I'm not aware that they did or didn't.

5.) Did you enjoy the speculation swirling around the identity of Inger Ash Wolfe?

Not particularly. It was not a publicity stunt, and although I knew people would try to guess, I'd hoped the interest would die off and Inger would go on just as herself. Perhaps it was a mistake in the first place to admit it was a pseudonym. If I could do it again, I would simply have sent her out into the world without any connection to anything or anyone.

6.) Do you think using a pseudonym is a good idea for a writer in our digital age?

I don't know if I have an opinion. In our digital age, I think writing is even harder (as is publishing) than it's ever been, and any impediment you put between yourself and the reader could be something you spend precious energy fighting against. But if an author finds a reason organic to their writing life to do it, it can be freeing, engaging, and enjoyable.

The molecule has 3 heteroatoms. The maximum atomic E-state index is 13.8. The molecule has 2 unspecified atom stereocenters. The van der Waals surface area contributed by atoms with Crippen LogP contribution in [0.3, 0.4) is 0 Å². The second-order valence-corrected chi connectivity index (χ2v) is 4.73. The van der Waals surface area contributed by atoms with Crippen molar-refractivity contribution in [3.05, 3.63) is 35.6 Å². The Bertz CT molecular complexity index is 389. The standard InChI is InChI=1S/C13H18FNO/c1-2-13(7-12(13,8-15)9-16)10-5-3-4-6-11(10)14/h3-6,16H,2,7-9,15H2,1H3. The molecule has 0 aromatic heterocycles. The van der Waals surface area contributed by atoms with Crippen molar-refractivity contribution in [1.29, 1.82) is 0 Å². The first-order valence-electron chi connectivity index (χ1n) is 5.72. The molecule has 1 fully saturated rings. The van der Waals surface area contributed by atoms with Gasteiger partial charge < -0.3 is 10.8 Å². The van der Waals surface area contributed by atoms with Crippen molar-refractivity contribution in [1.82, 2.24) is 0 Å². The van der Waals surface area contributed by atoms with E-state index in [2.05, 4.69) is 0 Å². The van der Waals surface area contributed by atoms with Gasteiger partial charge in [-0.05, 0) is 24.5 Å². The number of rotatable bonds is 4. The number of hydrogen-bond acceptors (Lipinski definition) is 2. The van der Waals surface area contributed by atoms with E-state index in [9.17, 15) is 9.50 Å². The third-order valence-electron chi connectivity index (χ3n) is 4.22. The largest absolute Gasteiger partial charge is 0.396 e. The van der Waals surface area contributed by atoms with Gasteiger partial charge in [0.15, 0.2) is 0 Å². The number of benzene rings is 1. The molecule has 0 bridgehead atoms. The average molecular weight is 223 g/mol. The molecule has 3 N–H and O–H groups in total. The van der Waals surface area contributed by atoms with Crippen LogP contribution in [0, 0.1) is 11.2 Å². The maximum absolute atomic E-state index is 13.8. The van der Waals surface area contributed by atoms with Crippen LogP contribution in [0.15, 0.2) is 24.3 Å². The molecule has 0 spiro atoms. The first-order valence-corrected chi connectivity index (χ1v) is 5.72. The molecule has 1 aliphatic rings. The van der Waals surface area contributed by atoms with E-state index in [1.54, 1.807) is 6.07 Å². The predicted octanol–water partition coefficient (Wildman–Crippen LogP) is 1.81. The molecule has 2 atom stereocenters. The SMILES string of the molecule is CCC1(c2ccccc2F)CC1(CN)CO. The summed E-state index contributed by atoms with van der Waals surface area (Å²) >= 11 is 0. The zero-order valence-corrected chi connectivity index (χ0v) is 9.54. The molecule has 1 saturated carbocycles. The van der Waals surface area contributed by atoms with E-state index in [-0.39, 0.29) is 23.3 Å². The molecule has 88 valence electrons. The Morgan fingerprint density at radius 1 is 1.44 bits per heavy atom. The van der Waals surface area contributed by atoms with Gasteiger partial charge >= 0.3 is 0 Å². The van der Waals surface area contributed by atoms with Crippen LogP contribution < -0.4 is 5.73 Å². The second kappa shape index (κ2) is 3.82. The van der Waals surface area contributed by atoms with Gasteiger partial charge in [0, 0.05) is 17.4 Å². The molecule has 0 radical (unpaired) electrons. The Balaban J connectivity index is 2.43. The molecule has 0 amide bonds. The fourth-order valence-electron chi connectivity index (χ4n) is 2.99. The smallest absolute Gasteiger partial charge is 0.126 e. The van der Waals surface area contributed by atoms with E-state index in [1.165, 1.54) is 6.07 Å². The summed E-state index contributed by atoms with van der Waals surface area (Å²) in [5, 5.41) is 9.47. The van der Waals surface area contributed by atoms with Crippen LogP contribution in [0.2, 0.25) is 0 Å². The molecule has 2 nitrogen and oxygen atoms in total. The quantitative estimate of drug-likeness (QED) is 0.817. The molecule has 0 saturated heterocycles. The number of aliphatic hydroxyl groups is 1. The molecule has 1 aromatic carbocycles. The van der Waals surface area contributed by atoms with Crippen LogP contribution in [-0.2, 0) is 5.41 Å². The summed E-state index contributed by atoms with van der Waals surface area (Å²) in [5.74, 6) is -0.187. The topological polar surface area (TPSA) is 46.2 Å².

Thank very much for your interest, Bill. I appreciate it.

Thank you for considering my questions.

I am looking forward to reading the 3rd in the series.

Best wishes.

Bill Selnes


  1. Bill - Thank you for this interesting interview and for following up on this revelation. I am especially interested in Mr. Redhill's comments about really seeing the world through one's character's eyes and in that sense, becoming the character. It's a mark of real passion for writing and integrity about one's own writing in my opinion. This was really an interesting interview.